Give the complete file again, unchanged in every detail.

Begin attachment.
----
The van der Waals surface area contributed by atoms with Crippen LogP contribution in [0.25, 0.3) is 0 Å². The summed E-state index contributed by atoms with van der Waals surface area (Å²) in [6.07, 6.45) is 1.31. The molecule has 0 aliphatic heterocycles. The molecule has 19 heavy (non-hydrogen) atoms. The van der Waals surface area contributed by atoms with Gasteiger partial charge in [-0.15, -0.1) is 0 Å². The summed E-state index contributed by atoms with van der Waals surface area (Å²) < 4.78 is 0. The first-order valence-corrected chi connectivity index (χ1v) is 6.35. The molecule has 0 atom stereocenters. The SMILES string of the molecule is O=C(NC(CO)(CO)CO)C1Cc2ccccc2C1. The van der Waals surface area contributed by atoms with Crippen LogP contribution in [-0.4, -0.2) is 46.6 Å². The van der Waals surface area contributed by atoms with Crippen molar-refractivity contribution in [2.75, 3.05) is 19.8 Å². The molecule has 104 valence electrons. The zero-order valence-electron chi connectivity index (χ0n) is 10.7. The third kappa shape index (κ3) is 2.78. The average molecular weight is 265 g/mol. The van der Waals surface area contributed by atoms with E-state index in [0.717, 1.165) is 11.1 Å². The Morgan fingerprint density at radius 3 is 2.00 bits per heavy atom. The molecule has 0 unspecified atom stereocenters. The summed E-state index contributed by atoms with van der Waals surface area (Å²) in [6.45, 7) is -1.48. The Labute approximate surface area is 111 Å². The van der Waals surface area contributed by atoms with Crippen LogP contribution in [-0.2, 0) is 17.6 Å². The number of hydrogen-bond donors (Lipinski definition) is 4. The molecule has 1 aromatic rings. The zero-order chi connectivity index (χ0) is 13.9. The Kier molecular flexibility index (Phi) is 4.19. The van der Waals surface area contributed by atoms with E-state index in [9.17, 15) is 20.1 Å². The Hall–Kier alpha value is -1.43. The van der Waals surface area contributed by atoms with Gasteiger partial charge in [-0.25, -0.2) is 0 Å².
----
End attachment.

The van der Waals surface area contributed by atoms with Crippen LogP contribution in [0.25, 0.3) is 0 Å². The summed E-state index contributed by atoms with van der Waals surface area (Å²) in [6.07, 6.45) is 1.31. The molecule has 0 aliphatic heterocycles. The molecule has 19 heavy (non-hydrogen) atoms. The van der Waals surface area contributed by atoms with Gasteiger partial charge in [-0.15, -0.1) is 0 Å². The summed E-state index contributed by atoms with van der Waals surface area (Å²) < 4.78 is 0. The first-order valence-corrected chi connectivity index (χ1v) is 6.35. The molecule has 0 atom stereocenters. The SMILES string of the molecule is O=C(NC(CO)(CO)CO)C1Cc2ccccc2C1. The van der Waals surface area contributed by atoms with Crippen LogP contribution in [-0.4, -0.2) is 46.6 Å². The van der Waals surface area contributed by atoms with Crippen molar-refractivity contribution in [2.75, 3.05) is 19.8 Å². The molecule has 104 valence electrons. The zero-order valence-electron chi connectivity index (χ0n) is 10.7. The third kappa shape index (κ3) is 2.78. The average molecular weight is 265 g/mol. The van der Waals surface area contributed by atoms with E-state index in [0.717, 1.165) is 11.1 Å². The Morgan fingerprint density at radius 3 is 2.00 bits per heavy atom. The molecule has 0 unspecified atom stereocenters. The summed E-state index contributed by atoms with van der Waals surface area (Å²) in [6.45, 7) is -1.48. The Labute approximate surface area is 111 Å². The van der Waals surface area contributed by atoms with Crippen LogP contribution in [-0.2, 0) is 17.6 Å². The number of hydrogen-bond donors (Lipinski definition) is 4. The molecule has 1 aromatic rings. The zero-order chi connectivity index (χ0) is 13.9. The Kier molecular flexibility index (Phi) is 4.19. The van der Waals surface area contributed by atoms with E-state index in [9.17, 15) is 20.1 Å². The Hall–Kier alpha value is -1.43. The van der Waals surface area contributed by atoms with Gasteiger partial charge in [-0.25, -0.2) is 0 Å².